Most guys are ashamed to talk about using sex toys in the bedroom. I can tell you from experience -- it's brilliant. 
 This story originally appeared at Salon.
 The display next to the register reads “Viagra substitute.”

“Do you have anything like this for women?” I ask the cashier, nodding at the display.

“Those are for women,” she says.

I place the vibrating sex toy, which is packed in a plastic container with the words “Diving Dolphin” written in a wavy blue script, on the counter along with my American Express card. It’s been about one week since Deb and I argued at the Wig and Pen. That’s one week without sex.

“They are?” I say. I pick up a package of the Viagra Substitute, which appears to contain two pills. I scan the label. “No,” I say placing the packet of pills back in their box. “They’re for men.”

The cashier removes the Diving Dolphin from its package. It’s a complicated-looking thing with two vibrating eggs, each fitting into separate rubber compartments. She inserts two double A’s and pushes a button on the little plastic control panel. The Diving Dolphin hums loudly. “I might argue,” she says.

I laugh. “Yeah,” I say, “but what I need is something that makes a woman, you know … want to, you know … in the first place.”

“We don’t carry anything like that,” she says. “But I know where you can get something.”

“Where’s that?” I say.

She motions toward the door. “Coralville liquor store,” she says.

“They got something there?” I say.

“Yeah,” she says. “Liquor.”

Most guys don’t want to talk about vibrating sex toys. We’re ashamed. But I don’t know what there is to be ashamed about. If a guy could cut an hour off his commute time, he’d spare no expense to do it. And he wouldn’t be ashamed to tell everyone how he did it. Yet everyone keeps quiet about a vibrating sex toy. The vibrating sex toy is the time-saving device of the century.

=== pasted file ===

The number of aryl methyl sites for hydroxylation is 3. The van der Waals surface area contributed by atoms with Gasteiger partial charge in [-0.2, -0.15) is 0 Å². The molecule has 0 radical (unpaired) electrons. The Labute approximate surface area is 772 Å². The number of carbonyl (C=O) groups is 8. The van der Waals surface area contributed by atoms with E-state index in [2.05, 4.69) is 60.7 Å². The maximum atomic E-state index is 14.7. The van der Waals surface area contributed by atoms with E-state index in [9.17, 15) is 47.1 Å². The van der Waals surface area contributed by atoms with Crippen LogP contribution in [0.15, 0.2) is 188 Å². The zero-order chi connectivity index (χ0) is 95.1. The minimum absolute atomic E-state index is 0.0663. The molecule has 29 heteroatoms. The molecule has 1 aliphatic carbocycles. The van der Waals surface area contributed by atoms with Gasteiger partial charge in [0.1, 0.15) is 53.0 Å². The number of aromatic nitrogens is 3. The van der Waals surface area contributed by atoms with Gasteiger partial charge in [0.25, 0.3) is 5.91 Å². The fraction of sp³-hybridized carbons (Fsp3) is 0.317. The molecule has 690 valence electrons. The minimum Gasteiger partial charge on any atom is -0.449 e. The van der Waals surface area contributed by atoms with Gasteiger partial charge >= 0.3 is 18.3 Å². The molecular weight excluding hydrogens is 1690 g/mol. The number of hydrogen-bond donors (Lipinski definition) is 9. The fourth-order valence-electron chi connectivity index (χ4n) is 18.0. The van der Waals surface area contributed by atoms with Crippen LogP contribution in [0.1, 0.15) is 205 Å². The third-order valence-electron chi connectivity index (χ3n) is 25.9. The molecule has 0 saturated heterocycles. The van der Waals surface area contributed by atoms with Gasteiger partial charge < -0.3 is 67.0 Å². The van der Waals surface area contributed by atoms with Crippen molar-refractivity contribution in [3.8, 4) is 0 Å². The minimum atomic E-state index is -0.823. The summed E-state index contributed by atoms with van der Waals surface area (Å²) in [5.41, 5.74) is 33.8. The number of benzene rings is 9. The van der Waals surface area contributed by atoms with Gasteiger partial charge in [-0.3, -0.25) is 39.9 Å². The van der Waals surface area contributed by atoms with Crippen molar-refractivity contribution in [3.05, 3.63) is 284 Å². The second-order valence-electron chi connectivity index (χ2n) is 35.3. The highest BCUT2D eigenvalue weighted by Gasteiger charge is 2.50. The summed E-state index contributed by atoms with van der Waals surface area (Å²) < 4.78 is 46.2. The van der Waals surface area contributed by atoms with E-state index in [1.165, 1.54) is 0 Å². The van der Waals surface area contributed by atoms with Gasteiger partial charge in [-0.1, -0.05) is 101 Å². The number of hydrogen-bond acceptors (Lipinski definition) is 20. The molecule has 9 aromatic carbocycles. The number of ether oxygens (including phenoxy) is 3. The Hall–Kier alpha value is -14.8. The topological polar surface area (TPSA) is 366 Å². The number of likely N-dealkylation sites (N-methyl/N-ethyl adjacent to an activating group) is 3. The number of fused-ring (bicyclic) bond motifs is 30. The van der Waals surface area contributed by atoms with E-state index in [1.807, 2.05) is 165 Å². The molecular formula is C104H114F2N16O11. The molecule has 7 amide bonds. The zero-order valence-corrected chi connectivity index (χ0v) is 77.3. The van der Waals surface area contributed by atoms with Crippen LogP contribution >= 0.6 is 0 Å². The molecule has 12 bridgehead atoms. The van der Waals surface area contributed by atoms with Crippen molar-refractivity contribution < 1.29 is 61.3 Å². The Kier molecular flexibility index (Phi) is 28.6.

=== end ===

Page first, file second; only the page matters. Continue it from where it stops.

There will come a time in your relationship when you will look your wife in the eye and say, “OK. You know I want sex. And I know you want sex. Right? OK. So what do you say we take our clothes off and both just … get the job done. All right? And then we’ll get some sleep. OK? Because I’ve got to be in Cedar Rapids at 7 o’clock tomorrow.” Of course this approach will fail. Your wife will refuse you. No woman wants to hear these things. But just because she doesn’t want to hear these things, doesn’t mean she isn’t amenable to the spirit in which they’re spoken.

A sex toy can do lots of things that your penis can’t do. A vibrating dildo, for example, can remain in the same rigid shape for years upon years. A vibrating dildo can also vibrate. Not a bad trick, I’d say.

I told a friend of mine one time that he really should introduce the idea of the vibrating dildo to his girlfriend. He, of course, didn’t want to talk about it. But I pressed the issue. “You should,” I said.
My buddy said, “Yeah. I’m sure she’d be just thrilled if I pull out some giant plastic thing in the middle of sex.”

“Tell you what,” I said. “I’ll bet you a hundred bucks right now. I’m serious. A hundred bucks. That if you do pull out that giant plastic thing at the right time, she won’t complain at all.”

“OK,” he said, “let’s look at it another way: Say she likes it. Then, when I go at it the old-fashioned way again, it won’t be enough. We’ll have to kick-start the dildo every time. What about that?”

To me, this argument holds no merit. What we’re talking about here is a vibrator. It has no soul. It runs on double A’s. It’s not your rival. It’s your helpmate. Think about the guy who rows out to sea every day. And then, after 10 or 12 hours of fishing, he rows back to shore again. One day, someone hooks him up with an outboard motor. If the guy wants to row, he can row, for Christ’s sake. If, on the other hand, the guy has grown older and he is getting tired of rowing for 50 or 60 minutes from shore to fishing ground and back again, he can go ahead and crank up the Evinrude. His choice.